London Maritime Arbitrators Association Law Review

In the CMA CGM Libra the Admiralty Court ruled that a defective or inadequately prepared Passage Plan, if causative of a loss during the relevant voyage, would not only render the vessel unseaworthy but, at the same time and without more, will also constitute a failure by the owner/carrier to exercise ‘due diligence’ before and at the commencement of the voyage to make the vessel seaworthy under the Hague/ Hague-Visby Rules. This would be owner’s/carrier’s actionable fault barring recovery in General Average (“GA”) from cargo. By the same token, a cargo owner claiming under a Bill of Lading would be able to recover its loss. The CMA CGM Libra shows that where a line is (literally) drawn on the navigational chart may turn out to be crucial as a shift of a cable’s difference on the chart may shift a liability between cargo and owner/carrier of many millions of dollars.

Authors: Konstantinos Bachxevanis

Introduction

On 8 March 2019, the Admiralty Court handed down its decision1 on a claim by the owners of the CMA CGM Libra (“Owners”) for recovery in GA of GA contributions due by certain cargo interests who denied any GA liability on grounds of causative unseaworthiness and lack of ‘due diligence’ by the Owners to make the vessel seaworthy before the commencement of the voyage.

Facts

Just after midnight of 17/18 May 2011, the CMA CGM Libra (“the Vessel”), a 131,235 mt DWT 2009-built container laden with 5,983 containers, departed from Xiamen, China destined for Hong Kong. After she dropped pilot, she sailed outbound the dredged channel marked by buoys and shown on the relevant BA Chart by a magenta pecked line. Buoy 14-1, which was the next in order after Buoy 15 outbound and before Buoy 14, was marking a shoal in the middle of, and extending along more than a half of the width of the lane marked by the magenta line on the chart.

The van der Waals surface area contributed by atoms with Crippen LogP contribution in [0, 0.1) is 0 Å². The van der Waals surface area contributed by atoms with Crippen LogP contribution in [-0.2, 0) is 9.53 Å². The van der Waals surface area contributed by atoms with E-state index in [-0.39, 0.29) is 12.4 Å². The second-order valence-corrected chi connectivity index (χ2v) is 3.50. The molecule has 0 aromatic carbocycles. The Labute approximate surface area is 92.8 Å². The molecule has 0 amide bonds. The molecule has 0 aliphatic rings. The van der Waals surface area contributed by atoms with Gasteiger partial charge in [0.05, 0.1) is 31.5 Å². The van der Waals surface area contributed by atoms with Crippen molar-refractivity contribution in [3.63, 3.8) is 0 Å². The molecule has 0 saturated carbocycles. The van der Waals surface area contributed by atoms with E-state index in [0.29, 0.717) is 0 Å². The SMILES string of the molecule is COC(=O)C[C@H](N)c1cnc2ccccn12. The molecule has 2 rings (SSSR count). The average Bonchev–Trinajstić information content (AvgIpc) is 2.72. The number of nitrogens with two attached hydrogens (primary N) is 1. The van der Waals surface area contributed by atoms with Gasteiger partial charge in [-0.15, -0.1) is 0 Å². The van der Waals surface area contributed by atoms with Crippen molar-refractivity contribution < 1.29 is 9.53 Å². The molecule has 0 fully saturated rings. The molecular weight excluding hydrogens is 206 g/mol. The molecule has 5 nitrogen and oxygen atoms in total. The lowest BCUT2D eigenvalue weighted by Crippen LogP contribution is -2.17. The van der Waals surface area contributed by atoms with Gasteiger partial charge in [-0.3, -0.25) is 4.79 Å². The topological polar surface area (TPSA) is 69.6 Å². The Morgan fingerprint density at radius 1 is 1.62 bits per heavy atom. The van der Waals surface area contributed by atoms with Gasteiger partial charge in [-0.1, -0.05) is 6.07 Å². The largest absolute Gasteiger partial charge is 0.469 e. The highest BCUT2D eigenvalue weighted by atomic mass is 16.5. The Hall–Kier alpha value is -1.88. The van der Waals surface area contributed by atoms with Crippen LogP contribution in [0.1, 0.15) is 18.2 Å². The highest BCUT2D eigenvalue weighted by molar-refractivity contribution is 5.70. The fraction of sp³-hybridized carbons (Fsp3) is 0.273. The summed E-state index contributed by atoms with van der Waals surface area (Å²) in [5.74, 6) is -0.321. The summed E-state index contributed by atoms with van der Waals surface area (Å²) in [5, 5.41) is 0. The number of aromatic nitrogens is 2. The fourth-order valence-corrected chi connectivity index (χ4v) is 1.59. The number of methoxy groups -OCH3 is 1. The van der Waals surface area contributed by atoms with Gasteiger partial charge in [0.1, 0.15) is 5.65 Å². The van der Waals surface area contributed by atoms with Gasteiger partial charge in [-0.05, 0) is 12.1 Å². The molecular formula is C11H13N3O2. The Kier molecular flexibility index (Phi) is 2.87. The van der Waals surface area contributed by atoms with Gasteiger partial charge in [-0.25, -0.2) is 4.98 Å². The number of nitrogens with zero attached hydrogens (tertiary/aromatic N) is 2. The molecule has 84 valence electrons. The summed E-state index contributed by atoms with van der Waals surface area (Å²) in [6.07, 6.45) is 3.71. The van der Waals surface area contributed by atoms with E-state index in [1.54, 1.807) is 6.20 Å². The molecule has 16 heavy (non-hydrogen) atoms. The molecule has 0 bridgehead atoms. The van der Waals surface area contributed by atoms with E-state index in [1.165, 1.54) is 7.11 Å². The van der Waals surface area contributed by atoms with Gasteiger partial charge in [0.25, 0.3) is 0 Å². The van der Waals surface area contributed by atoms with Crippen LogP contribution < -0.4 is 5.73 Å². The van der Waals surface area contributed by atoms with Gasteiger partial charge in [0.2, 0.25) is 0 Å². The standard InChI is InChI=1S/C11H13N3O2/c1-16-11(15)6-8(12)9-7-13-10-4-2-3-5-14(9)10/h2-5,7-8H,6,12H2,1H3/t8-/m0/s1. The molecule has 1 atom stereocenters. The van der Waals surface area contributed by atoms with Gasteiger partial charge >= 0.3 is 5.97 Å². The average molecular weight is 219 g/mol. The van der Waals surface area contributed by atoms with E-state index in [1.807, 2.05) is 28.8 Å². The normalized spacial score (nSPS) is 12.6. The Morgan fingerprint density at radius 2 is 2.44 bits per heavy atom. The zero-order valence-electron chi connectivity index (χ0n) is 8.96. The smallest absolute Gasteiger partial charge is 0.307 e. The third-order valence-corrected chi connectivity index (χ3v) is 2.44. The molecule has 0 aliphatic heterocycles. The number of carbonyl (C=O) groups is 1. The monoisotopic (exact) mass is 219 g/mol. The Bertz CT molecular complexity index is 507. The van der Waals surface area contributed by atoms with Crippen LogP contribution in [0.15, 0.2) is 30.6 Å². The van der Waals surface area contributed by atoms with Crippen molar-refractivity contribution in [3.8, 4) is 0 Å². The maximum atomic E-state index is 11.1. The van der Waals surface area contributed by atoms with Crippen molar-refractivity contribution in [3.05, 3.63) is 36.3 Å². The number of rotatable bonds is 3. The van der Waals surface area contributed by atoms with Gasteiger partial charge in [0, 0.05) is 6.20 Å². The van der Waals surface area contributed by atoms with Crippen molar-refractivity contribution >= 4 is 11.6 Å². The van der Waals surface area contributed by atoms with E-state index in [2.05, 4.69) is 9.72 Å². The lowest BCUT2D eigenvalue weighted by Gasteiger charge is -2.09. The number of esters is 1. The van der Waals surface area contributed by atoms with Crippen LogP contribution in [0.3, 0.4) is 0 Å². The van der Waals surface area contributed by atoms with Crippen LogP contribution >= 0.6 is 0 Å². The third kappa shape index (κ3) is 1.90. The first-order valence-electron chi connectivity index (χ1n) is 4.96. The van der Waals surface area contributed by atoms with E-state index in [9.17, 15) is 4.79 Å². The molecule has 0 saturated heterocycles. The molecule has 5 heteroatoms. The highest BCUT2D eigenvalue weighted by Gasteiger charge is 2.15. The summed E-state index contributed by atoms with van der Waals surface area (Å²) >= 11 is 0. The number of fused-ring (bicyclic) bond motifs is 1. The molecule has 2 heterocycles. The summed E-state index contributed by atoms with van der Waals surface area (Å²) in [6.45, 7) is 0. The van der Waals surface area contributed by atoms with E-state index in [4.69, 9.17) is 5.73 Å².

After passing Buoy 15, the Master decided not to follow the route marked on the chart as set out in his approved Passage Plan and which would bring the Vessel to the starboard of Buoy 14-1 but to alter course to starboard, leaving Buoy 14-1 a cable or so to port and sailing through an area showing adequate water depths with the intention to return to his original route immediately afterwards. That was a split-second decision by the Master and it was accepted that, despite the falling tide and Master’s safety concerns, there was enough water for the Vessel to sail within the dredged channel as provided for by the Passage Plan. Following the starboard manoeuvre, the Master, during his attempt to alter to port, realised that the Vessel would not be able to return back to his original route in time between Buoys 14-1 and 14 and changed his manoeuvre. In the event, the Vessel run aground a few cables away from her intended route within an area identified as a “Former Mined Area”. The charted depth though at the grounding location was 35 metres and, as it transpired by a block chart correction issued by British Admiralty a couple of months later, there was an extensive shoal which was not shown on the Chart at the material time. The equivalent Chinese Chart, issued a few months before the grounding, was showing the shoal but there had been an apparent delay by a few months in the promulgation of this update.

Also, although the Vessel was equipped with a fully integrated Electronic Chart (“ECS”) in preparation to switch to paperless mode and its officers were using it, it was not an approved ECDIS as this was not mandatory at the time and the Owners’ SMS was to the effect that the SOLAS “carriage of charts” requirement was complied with by paper charts. The Vessel was to be navigated by reference to paper charts only, and ECS was to be used only to improve situational awareness. What turned out to be key feature of the case (although held not to be causative) was the fact the whilst the official British Admiralty paper chart did not show the relevant shoal (as the Vessel’s ECS provider’s updates did not) the relevant ENC cell for use in ECDIS did.

Salvage under LOF terms followed which was financed by the CMA CGM (“Owners”) who then sought to recover in GA. About 92% of the cargo interests settled their contribution but about 8% refused alleging Owners’ fault, namely causative unseaworthiness before the commencement of the voyage and lack of due diligence by Owners in this respect.

Please download the LMAA Law Review PDF below to read the full article.


  1. Alize 1954 & another -V- Allianz Elementar Versicherung AG & Others (The CMA CGM LIBRA) [2019] EWHC 481 (Admlty)